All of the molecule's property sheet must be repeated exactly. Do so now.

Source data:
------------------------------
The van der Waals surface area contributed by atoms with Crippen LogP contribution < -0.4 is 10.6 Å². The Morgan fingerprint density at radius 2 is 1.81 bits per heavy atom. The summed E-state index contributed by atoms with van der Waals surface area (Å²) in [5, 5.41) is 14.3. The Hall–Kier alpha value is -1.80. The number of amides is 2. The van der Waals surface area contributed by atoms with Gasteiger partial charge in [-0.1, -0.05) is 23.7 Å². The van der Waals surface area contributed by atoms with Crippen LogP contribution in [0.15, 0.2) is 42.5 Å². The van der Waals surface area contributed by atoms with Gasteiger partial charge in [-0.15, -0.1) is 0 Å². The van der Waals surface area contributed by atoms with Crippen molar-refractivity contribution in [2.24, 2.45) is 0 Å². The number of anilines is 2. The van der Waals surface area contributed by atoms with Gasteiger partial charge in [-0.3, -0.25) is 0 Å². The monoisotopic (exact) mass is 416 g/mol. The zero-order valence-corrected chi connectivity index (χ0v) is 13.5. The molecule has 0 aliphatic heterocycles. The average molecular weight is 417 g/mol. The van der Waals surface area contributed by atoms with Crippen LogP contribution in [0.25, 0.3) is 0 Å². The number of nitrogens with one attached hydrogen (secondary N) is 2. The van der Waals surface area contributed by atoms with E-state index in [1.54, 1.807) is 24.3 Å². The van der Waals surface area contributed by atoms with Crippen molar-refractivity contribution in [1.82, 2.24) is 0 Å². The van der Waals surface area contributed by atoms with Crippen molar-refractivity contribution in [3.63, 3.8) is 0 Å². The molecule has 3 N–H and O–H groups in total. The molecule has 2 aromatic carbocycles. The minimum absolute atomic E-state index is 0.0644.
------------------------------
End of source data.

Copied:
The van der Waals surface area contributed by atoms with Crippen LogP contribution < -0.4 is 10.6 Å². The Morgan fingerprint density at radius 2 is 1.81 bits per heavy atom. The summed E-state index contributed by atoms with van der Waals surface area (Å²) in [5, 5.41) is 14.3. The Hall–Kier alpha value is -1.80. The number of amides is 2. The van der Waals surface area contributed by atoms with Gasteiger partial charge in [-0.1, -0.05) is 23.7 Å². The van der Waals surface area contributed by atoms with Crippen LogP contribution in [0.15, 0.2) is 42.5 Å². The van der Waals surface area contributed by atoms with Gasteiger partial charge in [-0.15, -0.1) is 0 Å². The van der Waals surface area contributed by atoms with Crippen molar-refractivity contribution in [2.24, 2.45) is 0 Å². The number of anilines is 2. The van der Waals surface area contributed by atoms with Gasteiger partial charge in [-0.3, -0.25) is 0 Å². The monoisotopic (exact) mass is 416 g/mol. The zero-order valence-corrected chi connectivity index (χ0v) is 13.5. The molecule has 0 aliphatic heterocycles. The average molecular weight is 417 g/mol. The van der Waals surface area contributed by atoms with Crippen LogP contribution in [0.25, 0.3) is 0 Å². The number of nitrogens with one attached hydrogen (secondary N) is 2. The van der Waals surface area contributed by atoms with E-state index in [1.54, 1.807) is 24.3 Å². The van der Waals surface area contributed by atoms with Crippen molar-refractivity contribution in [1.82, 2.24) is 0 Å². The van der Waals surface area contributed by atoms with Crippen molar-refractivity contribution in [3.63, 3.8) is 0 Å². The molecule has 3 N–H and O–H groups in total. The molecule has 2 aromatic carbocycles. The minimum absolute atomic E-state index is 0.0644.